If you’re like many small businesses, especially an emerging enterprise, having access to capital is critical. Without it, your business isn’t going anywhere. Venture capital is one way that businesses get started or expand their operations. Indeed, it is a source of funding that is prized by many, even if it is not always so readily available. Yet, a recent National Venture Capital Association and Pricewaterhouse Coopers LLP report demonstrate that the money is flowing, and is now flowing to businesses located in 160 metropolitan areas nationwide.
“The venture community continues to invest in entrepreneurs founding innovative companies in regions across the U.S., deploying capital to more cities in 2014 than any year in the past five years,” said Bobby Franklin, President and CEO of NVCA. “Great ideas and great companies can be started almost anywhere and while historically concentrated, the venture capital ecosystem is able to move capital quickly and efficiently toward the greatest opportunities. The diverse geography of venture investment points to the enormous impact of entrepreneurs, students, incubators, investors and others who are working to build local ecosystems where high-growth companies can thrive, create jobs and shape the future our economy.”
Strongest Metro Areas
Certainly, some metropolitan areas imbue capitalism, given the very nature of their economies. San Francisco, San Jose, Boston and New York command the top four spots for the fifth consecutive year. In fact, five of the top 10 VC deals conducted in 2014 took place in San Francisco. Taking over the fifth spot last year was Los Angeles, which knocked out Washington, DC, as “The District” descended to ninth place.
All it takes is for one or two mega transactions to propel a metropolitan area forward in the rankings. For example, Fort Lauderdale finished in 11th place from the 81st position it held the previous year, benefiting from a lone Early Stage deal in excess of $500 million. Provo, Utah, and Houston were among the other cities that saw increased VC activity, with both metropolitan areas penetrating the Top 20 for the first time.
A number of metropolitan areas, 12 in all, saw an influx of venture capital for the first time in five years. Companies located in the following metropolitan areas benefited in 2014: Bryan-College Station, Texas; Bismarck, North Dakota; Terre Haute, Indiana; South Bend, Indiana; Elkhart-Goshen, Indiana; Bellingham, Washington; Johnson City-Kingsport-Bristol, Tennessee-Virginia; Lafayette, Louisiana; Newburgh, New York-Pennsylvania; Greenville, North Carolina; Springfield, Massachusetts; Janesville-Beloit, Wisconsin.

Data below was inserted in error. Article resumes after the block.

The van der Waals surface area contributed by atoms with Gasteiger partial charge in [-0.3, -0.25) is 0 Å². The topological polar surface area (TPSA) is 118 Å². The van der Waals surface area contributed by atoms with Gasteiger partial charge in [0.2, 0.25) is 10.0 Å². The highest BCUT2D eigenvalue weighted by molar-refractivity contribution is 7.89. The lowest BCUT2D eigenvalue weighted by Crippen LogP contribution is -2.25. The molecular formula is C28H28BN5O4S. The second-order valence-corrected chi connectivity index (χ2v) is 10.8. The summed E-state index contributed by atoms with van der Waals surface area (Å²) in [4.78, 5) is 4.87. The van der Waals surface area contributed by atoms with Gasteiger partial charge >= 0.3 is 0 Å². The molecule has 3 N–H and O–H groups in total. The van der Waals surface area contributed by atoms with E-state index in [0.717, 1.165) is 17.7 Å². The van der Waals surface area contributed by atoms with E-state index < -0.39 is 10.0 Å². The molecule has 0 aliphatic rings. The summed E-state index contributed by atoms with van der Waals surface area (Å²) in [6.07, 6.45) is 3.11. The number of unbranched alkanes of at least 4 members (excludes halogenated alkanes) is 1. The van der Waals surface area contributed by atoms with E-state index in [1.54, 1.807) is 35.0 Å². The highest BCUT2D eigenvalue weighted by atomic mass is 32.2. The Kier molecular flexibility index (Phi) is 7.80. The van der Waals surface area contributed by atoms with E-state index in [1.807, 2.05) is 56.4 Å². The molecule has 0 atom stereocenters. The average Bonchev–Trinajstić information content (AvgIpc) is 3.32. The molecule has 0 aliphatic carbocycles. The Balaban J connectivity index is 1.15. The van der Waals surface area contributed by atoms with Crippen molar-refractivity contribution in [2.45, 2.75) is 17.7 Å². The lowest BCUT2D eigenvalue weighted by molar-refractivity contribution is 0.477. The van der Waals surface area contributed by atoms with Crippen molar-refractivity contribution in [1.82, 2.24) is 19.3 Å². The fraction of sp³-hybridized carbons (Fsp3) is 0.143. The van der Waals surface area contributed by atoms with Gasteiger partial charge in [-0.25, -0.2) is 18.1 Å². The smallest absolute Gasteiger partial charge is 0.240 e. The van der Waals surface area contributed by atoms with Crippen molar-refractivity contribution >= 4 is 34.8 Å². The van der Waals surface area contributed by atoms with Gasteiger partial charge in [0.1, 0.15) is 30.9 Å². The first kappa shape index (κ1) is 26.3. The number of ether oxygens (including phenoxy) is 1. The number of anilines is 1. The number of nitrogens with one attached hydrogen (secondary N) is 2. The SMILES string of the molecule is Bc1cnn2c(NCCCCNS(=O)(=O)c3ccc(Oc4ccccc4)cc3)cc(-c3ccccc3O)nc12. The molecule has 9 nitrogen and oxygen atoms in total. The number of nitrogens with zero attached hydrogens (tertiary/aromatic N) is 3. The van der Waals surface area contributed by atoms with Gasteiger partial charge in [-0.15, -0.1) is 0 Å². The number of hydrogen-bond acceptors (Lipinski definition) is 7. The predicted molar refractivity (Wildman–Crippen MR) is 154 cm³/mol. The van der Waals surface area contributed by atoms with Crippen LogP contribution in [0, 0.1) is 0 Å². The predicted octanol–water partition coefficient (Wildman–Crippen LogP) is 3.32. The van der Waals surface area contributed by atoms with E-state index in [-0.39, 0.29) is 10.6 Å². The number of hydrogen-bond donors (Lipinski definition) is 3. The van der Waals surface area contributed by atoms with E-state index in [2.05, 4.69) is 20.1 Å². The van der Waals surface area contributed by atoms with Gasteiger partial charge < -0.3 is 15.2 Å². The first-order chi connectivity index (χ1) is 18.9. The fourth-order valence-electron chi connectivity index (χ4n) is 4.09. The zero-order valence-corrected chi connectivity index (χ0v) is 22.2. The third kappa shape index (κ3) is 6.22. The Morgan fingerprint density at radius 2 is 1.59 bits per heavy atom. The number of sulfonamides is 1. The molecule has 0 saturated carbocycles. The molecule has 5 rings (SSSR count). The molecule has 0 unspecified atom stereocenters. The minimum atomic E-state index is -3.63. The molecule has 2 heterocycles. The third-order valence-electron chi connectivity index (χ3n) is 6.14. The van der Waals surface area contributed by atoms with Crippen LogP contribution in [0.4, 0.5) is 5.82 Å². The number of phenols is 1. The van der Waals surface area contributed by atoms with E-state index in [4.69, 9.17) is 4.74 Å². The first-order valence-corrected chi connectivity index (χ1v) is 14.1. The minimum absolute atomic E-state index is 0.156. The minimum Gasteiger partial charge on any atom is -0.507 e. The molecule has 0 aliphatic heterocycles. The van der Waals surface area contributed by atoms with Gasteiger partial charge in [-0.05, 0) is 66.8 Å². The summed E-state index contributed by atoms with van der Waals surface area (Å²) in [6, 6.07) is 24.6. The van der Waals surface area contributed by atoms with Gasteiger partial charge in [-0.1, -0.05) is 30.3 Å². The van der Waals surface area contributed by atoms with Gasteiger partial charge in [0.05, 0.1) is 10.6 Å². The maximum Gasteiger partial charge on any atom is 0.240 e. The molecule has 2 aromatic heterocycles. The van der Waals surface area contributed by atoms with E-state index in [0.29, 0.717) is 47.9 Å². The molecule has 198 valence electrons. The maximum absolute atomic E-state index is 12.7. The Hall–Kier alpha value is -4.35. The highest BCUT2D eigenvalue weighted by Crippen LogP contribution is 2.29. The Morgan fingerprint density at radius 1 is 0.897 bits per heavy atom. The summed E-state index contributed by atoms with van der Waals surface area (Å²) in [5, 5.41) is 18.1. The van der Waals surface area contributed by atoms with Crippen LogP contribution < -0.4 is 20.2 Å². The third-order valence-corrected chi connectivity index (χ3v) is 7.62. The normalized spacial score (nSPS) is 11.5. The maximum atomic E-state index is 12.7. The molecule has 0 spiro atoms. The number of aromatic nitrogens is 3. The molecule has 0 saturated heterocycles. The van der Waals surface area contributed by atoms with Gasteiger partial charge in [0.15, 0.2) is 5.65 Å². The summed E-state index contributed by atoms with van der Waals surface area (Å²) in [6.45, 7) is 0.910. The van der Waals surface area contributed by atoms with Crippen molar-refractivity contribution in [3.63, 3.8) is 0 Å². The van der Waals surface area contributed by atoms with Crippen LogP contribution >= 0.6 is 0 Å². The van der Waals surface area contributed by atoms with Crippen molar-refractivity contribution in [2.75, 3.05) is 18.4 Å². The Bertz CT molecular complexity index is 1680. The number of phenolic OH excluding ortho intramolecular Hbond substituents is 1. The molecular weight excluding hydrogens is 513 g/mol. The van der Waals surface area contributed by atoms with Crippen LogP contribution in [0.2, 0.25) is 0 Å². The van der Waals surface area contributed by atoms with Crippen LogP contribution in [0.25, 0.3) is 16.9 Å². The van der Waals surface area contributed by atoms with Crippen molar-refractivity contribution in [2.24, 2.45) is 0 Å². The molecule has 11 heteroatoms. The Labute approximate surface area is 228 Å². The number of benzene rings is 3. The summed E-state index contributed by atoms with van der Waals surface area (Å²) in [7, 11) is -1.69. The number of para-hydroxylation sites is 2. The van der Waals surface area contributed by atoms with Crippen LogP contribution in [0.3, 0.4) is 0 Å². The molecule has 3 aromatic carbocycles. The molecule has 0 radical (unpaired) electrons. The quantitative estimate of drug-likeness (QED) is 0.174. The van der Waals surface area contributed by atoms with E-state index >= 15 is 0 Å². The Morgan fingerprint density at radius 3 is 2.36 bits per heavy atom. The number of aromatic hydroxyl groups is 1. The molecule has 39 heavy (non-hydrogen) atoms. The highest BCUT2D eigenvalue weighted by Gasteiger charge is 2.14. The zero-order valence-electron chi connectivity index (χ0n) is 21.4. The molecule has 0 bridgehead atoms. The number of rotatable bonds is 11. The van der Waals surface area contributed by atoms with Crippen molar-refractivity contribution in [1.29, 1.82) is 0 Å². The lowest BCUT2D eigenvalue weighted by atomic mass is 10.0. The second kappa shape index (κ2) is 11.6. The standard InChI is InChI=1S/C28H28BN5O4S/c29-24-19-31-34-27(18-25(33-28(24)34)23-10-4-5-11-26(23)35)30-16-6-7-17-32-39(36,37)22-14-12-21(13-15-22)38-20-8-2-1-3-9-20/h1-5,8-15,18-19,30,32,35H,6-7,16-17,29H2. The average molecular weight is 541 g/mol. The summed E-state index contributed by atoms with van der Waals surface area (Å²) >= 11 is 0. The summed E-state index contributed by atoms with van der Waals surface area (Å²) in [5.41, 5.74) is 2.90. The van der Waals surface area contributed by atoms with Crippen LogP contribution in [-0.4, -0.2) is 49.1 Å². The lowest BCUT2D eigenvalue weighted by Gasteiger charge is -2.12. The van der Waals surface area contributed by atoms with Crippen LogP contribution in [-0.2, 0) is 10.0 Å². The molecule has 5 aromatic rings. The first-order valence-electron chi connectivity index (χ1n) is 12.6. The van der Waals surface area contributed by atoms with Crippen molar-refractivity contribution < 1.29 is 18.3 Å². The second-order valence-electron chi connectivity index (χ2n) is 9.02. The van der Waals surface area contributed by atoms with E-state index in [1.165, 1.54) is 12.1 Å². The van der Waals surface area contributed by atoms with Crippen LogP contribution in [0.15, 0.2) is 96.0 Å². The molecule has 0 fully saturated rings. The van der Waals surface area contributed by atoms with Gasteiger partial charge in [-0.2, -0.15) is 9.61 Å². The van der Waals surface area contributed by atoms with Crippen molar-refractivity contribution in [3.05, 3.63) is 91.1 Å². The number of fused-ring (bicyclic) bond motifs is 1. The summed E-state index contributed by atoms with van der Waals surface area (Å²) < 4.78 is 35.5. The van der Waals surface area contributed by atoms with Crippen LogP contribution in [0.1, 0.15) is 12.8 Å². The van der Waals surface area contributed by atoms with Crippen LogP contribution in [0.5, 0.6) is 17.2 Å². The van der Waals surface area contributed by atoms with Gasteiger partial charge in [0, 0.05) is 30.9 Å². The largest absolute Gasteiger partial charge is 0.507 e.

The Advent of Private Equity
Private equity came into being after World War II. Before then, families and wealthy individuals invested in companies, but access to emerging businesses was often limited, if not nonexistent. At that time, investors concentrated on funding new businesses launched by returning war veterans.
Private equity has often provided the only outside source of funding for emerging businesses, suffering immense losses in 2000 when startup technology companies crashed. Despite widespread and deep losses, these companies largely rebounded and currently provide seed funding, start-up support, Series round “A” backing, second round assistant, expansion and exit funding, the latter attributed to assisting with the “going public” process.
VC Reach Across America
To summarize, the study demonstrates the reach of VC investors to communities across America, large and small. These risk-takers are leaving no investment possibility unturned, by searching well beyond the usual communities for the next big thing.
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